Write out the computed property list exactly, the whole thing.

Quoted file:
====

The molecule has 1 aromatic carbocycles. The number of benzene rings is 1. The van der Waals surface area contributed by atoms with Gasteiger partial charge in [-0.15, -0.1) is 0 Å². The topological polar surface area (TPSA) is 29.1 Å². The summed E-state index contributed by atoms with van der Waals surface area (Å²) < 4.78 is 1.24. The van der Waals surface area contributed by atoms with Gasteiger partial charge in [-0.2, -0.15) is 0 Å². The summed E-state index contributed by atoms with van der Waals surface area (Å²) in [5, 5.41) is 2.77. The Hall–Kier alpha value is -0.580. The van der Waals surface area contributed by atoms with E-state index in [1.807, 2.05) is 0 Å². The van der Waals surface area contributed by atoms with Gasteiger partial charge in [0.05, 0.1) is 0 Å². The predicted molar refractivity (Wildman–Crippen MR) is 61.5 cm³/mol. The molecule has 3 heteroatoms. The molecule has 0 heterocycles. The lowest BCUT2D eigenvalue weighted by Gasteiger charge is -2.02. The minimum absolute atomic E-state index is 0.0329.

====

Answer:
The molecule has 1 aromatic carbocycles. The number of benzene rings is 1. The van der Waals surface area contributed by atoms with Gasteiger partial charge in [-0.15, -0.1) is 0 Å². The topological polar surface area (TPSA) is 29.1 Å². The summed E-state index contributed by atoms with van der Waals surface area (Å²) < 4.78 is 1.24. The van der Waals surface area contributed by atoms with Gasteiger partial charge in [-0.2, -0.15) is 0 Å². The summed E-state index contributed by atoms with van der Waals surface area (Å²) in [5, 5.41) is 2.77. The Hall–Kier alpha value is -0.580. The van der Waals surface area contributed by atoms with E-state index in [1.807, 2.05) is 0 Å². The van der Waals surface area contributed by atoms with Gasteiger partial charge in [0.05, 0.1) is 0 Å². The predicted molar refractivity (Wildman–Crippen MR) is 61.5 cm³/mol. The molecule has 3 heteroatoms. The molecule has 0 heterocycles. The lowest BCUT2D eigenvalue weighted by Gasteiger charge is -2.02. The minimum absolute atomic E-state index is 0.0329.